Atlanta-based Southern (SO) beat Wall Street forecasts in the Wednesday rollout of its first-quarter earnings, but investors were also given a look at mounting costs tied to Southern's ambitious Kemper gasification project.
The electricity provider booked earnings per share of $0.58 on the quarter, topping analyst expectations by more than 9%, while sales of $3.97 billion fell short by about 7%, based on Bloomberg consensus data.
The better-than-expected income on the quarter was largely the result of average electricity use exceeding the expectations for a warm winter, rate increases, as well as strong numbers posted by fully owned subsidiary Southern Power, Barclays analyst Daniel Ford said in a Wednesday investment note.
But Southern also booked $33 million in additional charges tied to its Kemper integrated combined-cycle gasification project, which will now cost roughly $6.7 billion. The project is being carried out by Southern subsidiary Mississippi Power and is expected to become operational in the third quarter.
The project has already been the cause of a Moody's ratings downgrade last summer on $2.2 billion of Mississippi Power's senior unsecured debt. The ratings agency cited the lack of cost-recovery plans associated with the project, especially since the Mississippi Supreme Court invalidated the company's rate plan earlier in the year.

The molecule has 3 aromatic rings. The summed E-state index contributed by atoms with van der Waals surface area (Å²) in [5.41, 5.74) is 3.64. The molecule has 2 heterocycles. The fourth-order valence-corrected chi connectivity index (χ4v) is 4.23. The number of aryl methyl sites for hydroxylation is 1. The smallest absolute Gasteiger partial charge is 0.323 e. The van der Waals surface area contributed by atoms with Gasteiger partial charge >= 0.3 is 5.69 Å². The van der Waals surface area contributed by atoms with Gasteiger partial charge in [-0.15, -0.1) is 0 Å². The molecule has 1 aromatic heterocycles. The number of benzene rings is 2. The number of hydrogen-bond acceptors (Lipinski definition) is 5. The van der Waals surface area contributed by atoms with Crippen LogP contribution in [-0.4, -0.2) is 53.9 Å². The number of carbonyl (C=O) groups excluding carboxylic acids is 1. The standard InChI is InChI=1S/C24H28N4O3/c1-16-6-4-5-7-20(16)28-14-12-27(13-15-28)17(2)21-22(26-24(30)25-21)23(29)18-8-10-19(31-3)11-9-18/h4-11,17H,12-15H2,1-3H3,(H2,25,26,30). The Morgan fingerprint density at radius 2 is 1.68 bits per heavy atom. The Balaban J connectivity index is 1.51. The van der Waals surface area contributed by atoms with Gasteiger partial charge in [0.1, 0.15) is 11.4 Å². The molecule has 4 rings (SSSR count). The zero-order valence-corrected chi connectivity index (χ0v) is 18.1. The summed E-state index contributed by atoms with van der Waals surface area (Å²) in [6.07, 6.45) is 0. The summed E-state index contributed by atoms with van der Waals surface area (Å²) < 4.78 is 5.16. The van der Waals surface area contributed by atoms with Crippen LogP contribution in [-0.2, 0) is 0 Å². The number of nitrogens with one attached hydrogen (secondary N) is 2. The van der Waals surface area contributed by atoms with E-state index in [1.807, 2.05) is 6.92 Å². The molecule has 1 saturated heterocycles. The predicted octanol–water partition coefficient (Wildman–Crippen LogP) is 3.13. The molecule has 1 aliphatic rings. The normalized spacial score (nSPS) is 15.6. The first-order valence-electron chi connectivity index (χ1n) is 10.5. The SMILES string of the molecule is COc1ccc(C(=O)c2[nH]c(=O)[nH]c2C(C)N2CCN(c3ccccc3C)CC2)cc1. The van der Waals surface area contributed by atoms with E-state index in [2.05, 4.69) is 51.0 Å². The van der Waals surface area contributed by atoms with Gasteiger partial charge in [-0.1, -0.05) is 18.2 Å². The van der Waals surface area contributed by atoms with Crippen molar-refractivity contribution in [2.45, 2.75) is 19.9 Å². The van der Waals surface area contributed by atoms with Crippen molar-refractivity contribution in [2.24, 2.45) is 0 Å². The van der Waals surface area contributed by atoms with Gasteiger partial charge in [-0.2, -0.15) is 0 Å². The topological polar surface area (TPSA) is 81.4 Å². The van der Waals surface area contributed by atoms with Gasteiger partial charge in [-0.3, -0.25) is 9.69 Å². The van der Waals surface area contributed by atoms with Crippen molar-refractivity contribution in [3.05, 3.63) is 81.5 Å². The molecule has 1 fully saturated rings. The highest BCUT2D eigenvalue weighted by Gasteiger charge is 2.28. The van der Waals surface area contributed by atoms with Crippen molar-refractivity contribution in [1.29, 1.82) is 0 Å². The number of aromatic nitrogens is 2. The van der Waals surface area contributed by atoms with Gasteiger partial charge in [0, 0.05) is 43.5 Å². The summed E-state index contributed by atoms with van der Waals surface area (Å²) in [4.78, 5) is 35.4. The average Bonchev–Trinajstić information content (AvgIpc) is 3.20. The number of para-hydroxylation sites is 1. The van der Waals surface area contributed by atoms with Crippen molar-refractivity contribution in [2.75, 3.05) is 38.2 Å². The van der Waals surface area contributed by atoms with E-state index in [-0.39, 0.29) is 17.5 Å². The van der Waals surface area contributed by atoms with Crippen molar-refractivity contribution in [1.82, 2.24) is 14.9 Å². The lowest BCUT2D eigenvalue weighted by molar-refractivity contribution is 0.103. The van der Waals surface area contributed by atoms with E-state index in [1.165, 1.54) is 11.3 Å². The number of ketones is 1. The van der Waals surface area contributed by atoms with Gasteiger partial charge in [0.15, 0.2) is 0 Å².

"The negative outlook also reflects Mississippi Power's constrained liquidity position and high reliance on parent company Southern for liquidity support," Moody's said in its downgrade, noting that the Kemper project "continues to be affected by schedule delays and cost increases."
Analysts generally appear to be somewhat apprehensive about Southern's growth prospects, with just 5% of the company's listed analysts maintaining Buy ratings, 70% with Holds, and 20% with Sells, according to Bloomberg consensus data. Meanwhile, the average 12-month price target on the company is $49.53.